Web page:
living with lupus, day by day, moment by moment

Being a mom is hard.  Even if you had all possible advantages you could potentially have – physically, mentally, and financially – it’s still a tough job.  Being responsible for the full time care of another life is just a daunting task. 

One of my close friends recently became a first time mom.  As she navigates the difficulties of motherhood, she started to build empathy for her mother friends.  She used to never understand why her friends with kids were not always available or were constantly late to dates.  She now seems to understand and started to make comments like:  “I don’t know how X does it with 2 kids.” ” I don’t know how Y does it alone, as a single mom.” and “I don’t know how Z does it with a full time job.”

These comments made over several months started to irritate me and it took me some time to realize why.  Glaringly missing from her recent revelations was a comment “I don’t know how you do it being sick all the time.” I don’t doubt that these other moms have it hard with their handicaps but being a mom with chronic illnessed adds another element of hardship that is hard to fathom.

I often hear from moms how hard it was to parent when they got sick, as most people do, suffering from a cold or some other common ailments.  Usually an email, or a Facebook post lets others know about the fever, aching body, vomiting, fatigue and/or headaches.  Luckily for most, they recover within a few days/week and they resume normal life.  But imagine, if those hard days of being a mom while being sick never ended? For me, there is no end.  There is only worse.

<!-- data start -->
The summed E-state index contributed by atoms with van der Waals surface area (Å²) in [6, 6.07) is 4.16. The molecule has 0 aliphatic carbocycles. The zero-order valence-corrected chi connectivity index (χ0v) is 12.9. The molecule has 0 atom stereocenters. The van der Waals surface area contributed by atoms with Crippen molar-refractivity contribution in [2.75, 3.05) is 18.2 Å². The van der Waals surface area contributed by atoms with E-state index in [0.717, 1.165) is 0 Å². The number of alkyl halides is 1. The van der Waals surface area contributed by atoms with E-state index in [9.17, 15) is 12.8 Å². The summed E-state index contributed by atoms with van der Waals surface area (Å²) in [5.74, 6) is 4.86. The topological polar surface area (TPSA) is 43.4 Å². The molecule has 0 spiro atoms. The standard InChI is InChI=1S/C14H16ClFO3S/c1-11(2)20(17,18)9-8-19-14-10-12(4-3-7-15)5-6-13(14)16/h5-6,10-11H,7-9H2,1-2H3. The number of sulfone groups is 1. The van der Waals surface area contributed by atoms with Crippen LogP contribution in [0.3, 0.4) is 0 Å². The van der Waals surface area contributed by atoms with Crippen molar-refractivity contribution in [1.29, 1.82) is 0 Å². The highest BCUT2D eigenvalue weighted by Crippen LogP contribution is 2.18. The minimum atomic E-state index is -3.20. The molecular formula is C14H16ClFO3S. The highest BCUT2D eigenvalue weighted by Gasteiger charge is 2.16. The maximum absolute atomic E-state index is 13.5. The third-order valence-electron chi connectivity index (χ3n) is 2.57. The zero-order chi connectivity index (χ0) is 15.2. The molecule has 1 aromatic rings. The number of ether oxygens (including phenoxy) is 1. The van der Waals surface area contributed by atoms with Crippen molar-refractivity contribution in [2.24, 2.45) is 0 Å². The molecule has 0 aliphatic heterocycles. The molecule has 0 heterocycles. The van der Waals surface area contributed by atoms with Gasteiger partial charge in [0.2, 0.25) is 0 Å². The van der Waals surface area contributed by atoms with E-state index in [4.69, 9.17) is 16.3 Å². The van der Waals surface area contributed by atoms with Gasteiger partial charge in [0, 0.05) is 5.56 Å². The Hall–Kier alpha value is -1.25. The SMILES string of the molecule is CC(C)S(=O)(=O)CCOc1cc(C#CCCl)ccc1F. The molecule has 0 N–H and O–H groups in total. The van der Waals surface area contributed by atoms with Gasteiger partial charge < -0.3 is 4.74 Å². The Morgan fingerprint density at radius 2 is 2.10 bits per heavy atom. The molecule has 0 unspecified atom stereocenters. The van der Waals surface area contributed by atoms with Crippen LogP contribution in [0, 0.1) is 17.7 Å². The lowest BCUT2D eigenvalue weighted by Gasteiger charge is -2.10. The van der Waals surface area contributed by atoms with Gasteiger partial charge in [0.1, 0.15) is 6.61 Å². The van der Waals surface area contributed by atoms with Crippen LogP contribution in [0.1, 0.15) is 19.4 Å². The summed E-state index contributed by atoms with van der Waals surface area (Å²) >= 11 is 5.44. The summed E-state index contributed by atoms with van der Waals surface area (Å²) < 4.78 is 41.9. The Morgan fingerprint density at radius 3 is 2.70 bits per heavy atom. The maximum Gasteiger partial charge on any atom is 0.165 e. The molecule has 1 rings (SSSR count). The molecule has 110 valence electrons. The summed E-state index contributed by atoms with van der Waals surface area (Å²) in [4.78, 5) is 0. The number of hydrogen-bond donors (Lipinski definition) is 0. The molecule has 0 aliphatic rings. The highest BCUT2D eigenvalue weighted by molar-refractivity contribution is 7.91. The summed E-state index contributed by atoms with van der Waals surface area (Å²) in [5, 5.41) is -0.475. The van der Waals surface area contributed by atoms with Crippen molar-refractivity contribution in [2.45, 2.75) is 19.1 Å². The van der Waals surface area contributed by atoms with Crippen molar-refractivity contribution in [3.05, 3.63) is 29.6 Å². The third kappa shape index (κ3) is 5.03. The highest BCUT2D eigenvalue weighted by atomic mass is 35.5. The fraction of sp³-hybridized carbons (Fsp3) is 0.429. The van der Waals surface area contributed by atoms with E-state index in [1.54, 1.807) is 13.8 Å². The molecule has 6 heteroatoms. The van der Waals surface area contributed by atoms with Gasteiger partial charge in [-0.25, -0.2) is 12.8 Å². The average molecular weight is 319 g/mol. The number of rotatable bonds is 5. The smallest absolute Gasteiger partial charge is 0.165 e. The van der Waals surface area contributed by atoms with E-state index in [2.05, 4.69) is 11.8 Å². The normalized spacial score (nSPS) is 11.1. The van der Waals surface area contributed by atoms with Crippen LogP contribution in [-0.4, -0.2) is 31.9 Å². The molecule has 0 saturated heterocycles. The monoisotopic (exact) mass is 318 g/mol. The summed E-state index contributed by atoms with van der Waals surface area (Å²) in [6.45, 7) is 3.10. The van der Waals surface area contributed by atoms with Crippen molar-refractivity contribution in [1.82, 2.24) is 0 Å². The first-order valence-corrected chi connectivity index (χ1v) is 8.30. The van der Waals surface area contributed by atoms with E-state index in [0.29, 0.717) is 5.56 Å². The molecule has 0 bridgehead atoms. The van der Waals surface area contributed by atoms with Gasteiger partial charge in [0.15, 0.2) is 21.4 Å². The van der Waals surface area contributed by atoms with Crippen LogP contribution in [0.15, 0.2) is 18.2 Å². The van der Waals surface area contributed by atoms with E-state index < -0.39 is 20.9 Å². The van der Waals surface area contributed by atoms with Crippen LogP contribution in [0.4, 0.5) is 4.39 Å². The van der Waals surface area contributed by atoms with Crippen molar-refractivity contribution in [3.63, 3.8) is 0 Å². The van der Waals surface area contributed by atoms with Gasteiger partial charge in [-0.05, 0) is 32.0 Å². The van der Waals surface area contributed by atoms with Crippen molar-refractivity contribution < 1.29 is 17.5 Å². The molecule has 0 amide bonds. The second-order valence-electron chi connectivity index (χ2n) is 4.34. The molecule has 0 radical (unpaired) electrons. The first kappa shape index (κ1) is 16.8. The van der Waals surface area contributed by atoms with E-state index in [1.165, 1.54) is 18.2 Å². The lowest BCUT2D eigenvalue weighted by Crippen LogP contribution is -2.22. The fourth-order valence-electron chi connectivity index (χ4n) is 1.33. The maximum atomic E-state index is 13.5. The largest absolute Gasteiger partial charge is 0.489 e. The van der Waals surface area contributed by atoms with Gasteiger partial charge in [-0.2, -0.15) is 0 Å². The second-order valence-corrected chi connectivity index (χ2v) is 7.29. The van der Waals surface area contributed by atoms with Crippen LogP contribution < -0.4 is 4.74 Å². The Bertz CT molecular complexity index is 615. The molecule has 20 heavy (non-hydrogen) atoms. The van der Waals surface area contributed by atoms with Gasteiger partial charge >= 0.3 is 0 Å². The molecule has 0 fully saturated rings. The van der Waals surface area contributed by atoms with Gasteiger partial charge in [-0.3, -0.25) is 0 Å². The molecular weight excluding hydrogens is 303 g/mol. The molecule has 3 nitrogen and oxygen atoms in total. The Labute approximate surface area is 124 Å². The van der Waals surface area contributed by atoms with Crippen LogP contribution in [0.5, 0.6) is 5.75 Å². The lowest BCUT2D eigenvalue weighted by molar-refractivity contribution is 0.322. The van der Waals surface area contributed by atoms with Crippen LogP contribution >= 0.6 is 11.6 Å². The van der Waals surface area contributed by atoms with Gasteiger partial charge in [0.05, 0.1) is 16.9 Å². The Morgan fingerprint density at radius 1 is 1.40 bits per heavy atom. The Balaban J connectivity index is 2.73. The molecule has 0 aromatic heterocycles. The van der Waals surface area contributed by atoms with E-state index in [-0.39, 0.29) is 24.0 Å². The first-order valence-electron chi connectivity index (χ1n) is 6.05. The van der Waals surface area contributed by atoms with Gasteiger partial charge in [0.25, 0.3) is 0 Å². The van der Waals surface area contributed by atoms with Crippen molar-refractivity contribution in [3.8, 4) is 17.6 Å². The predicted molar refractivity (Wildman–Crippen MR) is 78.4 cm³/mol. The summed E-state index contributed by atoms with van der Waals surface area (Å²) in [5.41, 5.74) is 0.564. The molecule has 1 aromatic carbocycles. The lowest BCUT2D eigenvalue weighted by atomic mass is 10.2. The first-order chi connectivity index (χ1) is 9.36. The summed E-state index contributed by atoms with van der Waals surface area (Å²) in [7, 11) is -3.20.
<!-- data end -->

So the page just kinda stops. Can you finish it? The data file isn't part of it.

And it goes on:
I have to be a mom on days I can’t walk, when I suffer from high fever, when I have pounding headaches, when I am nauseous, when I am vomiting, when my body is aching from pain, and when I am crushed by fatigue.  And I don’t recover. There is no getting better and resuming life. My life IS being a mom suffering from a multitude of illness.  

The first year of any first time mom is difficult, yes.  But I had to go through that first year, raising my son, while being hospitalized, in bed rest and undergoing chemotherapy and fighting for my life. Pregnant with my second after five years of recovery, which just put me out of the life-threatening stage, not the suffering stage, of my illnesses; I am always anxious about what the post-birth days would bring.

So while I don’t undermine any of the hardships other moms go through, it would have been nice if my friend acknowledged how hard it might have been and how hard it is for me still to be a mom with chronic illnesses. 

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